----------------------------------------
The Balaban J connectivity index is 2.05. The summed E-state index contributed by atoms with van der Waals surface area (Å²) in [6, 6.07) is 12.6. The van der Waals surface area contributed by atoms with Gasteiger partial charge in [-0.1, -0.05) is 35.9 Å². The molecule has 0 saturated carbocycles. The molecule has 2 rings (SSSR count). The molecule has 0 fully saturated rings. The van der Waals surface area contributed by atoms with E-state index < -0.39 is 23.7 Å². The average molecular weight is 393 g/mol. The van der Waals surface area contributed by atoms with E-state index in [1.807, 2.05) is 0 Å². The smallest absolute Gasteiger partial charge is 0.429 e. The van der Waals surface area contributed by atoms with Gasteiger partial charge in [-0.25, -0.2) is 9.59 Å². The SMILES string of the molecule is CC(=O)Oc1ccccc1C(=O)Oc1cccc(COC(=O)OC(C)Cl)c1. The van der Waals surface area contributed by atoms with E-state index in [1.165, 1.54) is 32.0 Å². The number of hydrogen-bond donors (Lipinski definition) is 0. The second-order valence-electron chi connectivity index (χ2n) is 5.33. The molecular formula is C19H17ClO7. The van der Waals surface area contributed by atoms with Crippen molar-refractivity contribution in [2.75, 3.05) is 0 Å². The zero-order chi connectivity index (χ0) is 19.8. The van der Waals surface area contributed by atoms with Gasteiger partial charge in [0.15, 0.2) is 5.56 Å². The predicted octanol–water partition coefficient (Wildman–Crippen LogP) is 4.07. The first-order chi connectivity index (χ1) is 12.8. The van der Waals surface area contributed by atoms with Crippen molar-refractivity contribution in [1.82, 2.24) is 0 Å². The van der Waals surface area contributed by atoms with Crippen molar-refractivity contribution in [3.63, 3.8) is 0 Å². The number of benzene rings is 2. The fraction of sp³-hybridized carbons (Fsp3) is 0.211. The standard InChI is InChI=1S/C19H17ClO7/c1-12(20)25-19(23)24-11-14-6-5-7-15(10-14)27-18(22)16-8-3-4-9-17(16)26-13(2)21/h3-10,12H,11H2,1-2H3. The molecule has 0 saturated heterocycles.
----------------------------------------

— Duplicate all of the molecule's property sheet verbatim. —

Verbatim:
The Balaban J connectivity index is 2.05. The summed E-state index contributed by atoms with van der Waals surface area (Å²) in [6, 6.07) is 12.6. The van der Waals surface area contributed by atoms with Gasteiger partial charge in [-0.1, -0.05) is 35.9 Å². The molecule has 0 saturated carbocycles. The molecule has 2 rings (SSSR count). The molecule has 0 fully saturated rings. The van der Waals surface area contributed by atoms with E-state index < -0.39 is 23.7 Å². The average molecular weight is 393 g/mol. The van der Waals surface area contributed by atoms with E-state index in [1.807, 2.05) is 0 Å². The smallest absolute Gasteiger partial charge is 0.429 e. The van der Waals surface area contributed by atoms with Gasteiger partial charge in [-0.25, -0.2) is 9.59 Å². The SMILES string of the molecule is CC(=O)Oc1ccccc1C(=O)Oc1cccc(COC(=O)OC(C)Cl)c1. The van der Waals surface area contributed by atoms with E-state index in [1.165, 1.54) is 32.0 Å². The number of hydrogen-bond donors (Lipinski definition) is 0. The second-order valence-electron chi connectivity index (χ2n) is 5.33. The molecular formula is C19H17ClO7. The van der Waals surface area contributed by atoms with Crippen molar-refractivity contribution in [2.75, 3.05) is 0 Å². The zero-order chi connectivity index (χ0) is 19.8. The van der Waals surface area contributed by atoms with Gasteiger partial charge in [0.15, 0.2) is 5.56 Å². The predicted octanol–water partition coefficient (Wildman–Crippen LogP) is 4.07. The first-order chi connectivity index (χ1) is 12.8. The van der Waals surface area contributed by atoms with Crippen molar-refractivity contribution in [1.82, 2.24) is 0 Å². The van der Waals surface area contributed by atoms with Crippen molar-refractivity contribution in [3.63, 3.8) is 0 Å². The number of benzene rings is 2. The fraction of sp³-hybridized carbons (Fsp3) is 0.211. The standard InChI is InChI=1S/C19H17ClO7/c1-12(20)25-19(23)24-11-14-6-5-7-15(10-14)27-18(22)16-8-3-4-9-17(16)26-13(2)21/h3-10,12H,11H2,1-2H3. The molecule has 0 saturated heterocycles.